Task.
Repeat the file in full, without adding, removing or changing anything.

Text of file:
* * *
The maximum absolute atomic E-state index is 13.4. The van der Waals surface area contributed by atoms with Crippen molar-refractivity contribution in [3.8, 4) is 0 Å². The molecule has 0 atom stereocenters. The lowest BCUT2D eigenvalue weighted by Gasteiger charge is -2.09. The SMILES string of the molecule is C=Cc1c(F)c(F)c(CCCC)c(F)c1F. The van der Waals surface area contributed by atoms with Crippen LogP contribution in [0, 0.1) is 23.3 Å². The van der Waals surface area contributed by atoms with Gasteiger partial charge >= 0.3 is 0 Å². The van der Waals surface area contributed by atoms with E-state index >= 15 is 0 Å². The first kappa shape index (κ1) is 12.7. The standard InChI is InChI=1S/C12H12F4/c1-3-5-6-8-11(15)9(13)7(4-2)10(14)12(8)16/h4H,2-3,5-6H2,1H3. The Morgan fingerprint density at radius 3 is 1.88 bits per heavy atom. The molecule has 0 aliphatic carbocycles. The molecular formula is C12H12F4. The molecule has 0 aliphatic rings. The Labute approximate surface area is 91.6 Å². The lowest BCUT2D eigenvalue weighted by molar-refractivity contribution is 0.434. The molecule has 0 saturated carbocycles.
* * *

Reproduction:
The maximum absolute atomic E-state index is 13.4. The van der Waals surface area contributed by atoms with Crippen molar-refractivity contribution in [3.8, 4) is 0 Å². The molecule has 0 atom stereocenters. The lowest BCUT2D eigenvalue weighted by Gasteiger charge is -2.09. The SMILES string of the molecule is C=Cc1c(F)c(F)c(CCCC)c(F)c1F. The van der Waals surface area contributed by atoms with Crippen LogP contribution in [0, 0.1) is 23.3 Å². The van der Waals surface area contributed by atoms with Gasteiger partial charge >= 0.3 is 0 Å². The van der Waals surface area contributed by atoms with E-state index >= 15 is 0 Å². The first kappa shape index (κ1) is 12.7. The standard InChI is InChI=1S/C12H12F4/c1-3-5-6-8-11(15)9(13)7(4-2)10(14)12(8)16/h4H,2-3,5-6H2,1H3. The Morgan fingerprint density at radius 3 is 1.88 bits per heavy atom. The molecule has 0 aliphatic carbocycles. The molecular formula is C12H12F4. The molecule has 0 aliphatic rings. The Labute approximate surface area is 91.6 Å². The lowest BCUT2D eigenvalue weighted by molar-refractivity contribution is 0.434. The molecule has 0 saturated carbocycles.